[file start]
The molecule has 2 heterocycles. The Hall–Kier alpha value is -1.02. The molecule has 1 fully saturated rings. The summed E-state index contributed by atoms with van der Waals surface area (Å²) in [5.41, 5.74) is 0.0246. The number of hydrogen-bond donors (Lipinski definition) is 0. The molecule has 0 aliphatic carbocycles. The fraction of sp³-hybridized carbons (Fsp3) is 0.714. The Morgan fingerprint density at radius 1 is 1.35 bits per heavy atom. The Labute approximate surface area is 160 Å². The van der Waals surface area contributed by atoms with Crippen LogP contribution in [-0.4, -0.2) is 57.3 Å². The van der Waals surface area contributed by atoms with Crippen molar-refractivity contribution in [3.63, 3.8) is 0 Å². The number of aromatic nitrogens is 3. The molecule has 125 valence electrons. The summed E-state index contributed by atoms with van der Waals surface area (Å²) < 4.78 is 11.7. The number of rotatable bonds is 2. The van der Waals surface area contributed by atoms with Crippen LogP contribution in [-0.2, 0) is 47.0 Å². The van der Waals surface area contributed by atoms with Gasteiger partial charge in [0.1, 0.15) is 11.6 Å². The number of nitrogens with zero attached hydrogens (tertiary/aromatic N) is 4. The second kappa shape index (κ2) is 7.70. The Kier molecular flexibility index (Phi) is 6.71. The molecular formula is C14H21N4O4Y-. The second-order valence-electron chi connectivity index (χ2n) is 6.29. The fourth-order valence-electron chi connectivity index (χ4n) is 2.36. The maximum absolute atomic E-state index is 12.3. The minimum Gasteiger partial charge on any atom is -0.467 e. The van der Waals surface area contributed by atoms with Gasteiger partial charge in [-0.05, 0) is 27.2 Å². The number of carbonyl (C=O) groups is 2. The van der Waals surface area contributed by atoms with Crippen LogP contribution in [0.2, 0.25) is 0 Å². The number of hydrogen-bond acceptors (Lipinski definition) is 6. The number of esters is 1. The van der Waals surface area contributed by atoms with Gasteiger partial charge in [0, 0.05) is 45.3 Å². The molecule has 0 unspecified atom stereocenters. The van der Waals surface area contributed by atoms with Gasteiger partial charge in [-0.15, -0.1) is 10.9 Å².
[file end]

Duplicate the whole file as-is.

The molecule has 2 heterocycles. The Hall–Kier alpha value is -1.02. The molecule has 1 fully saturated rings. The summed E-state index contributed by atoms with van der Waals surface area (Å²) in [5.41, 5.74) is 0.0246. The number of hydrogen-bond donors (Lipinski definition) is 0. The molecule has 0 aliphatic carbocycles. The fraction of sp³-hybridized carbons (Fsp3) is 0.714. The Morgan fingerprint density at radius 1 is 1.35 bits per heavy atom. The Labute approximate surface area is 160 Å². The van der Waals surface area contributed by atoms with Crippen LogP contribution in [-0.4, -0.2) is 57.3 Å². The van der Waals surface area contributed by atoms with Crippen molar-refractivity contribution in [3.63, 3.8) is 0 Å². The number of aromatic nitrogens is 3. The molecule has 125 valence electrons. The summed E-state index contributed by atoms with van der Waals surface area (Å²) < 4.78 is 11.7. The number of rotatable bonds is 2. The van der Waals surface area contributed by atoms with Crippen LogP contribution in [-0.2, 0) is 47.0 Å². The van der Waals surface area contributed by atoms with Gasteiger partial charge in [0.1, 0.15) is 11.6 Å². The number of nitrogens with zero attached hydrogens (tertiary/aromatic N) is 4. The second kappa shape index (κ2) is 7.70. The Kier molecular flexibility index (Phi) is 6.71. The molecular formula is C14H21N4O4Y-. The second-order valence-electron chi connectivity index (χ2n) is 6.29. The fourth-order valence-electron chi connectivity index (χ4n) is 2.36. The maximum absolute atomic E-state index is 12.3. The minimum Gasteiger partial charge on any atom is -0.467 e. The van der Waals surface area contributed by atoms with Gasteiger partial charge in [-0.05, 0) is 27.2 Å². The number of carbonyl (C=O) groups is 2. The van der Waals surface area contributed by atoms with Crippen LogP contribution in [0.2, 0.25) is 0 Å². The number of hydrogen-bond acceptors (Lipinski definition) is 6. The number of esters is 1. The van der Waals surface area contributed by atoms with Gasteiger partial charge in [0, 0.05) is 45.3 Å². The molecule has 0 unspecified atom stereocenters. The van der Waals surface area contributed by atoms with Gasteiger partial charge in [-0.15, -0.1) is 10.9 Å².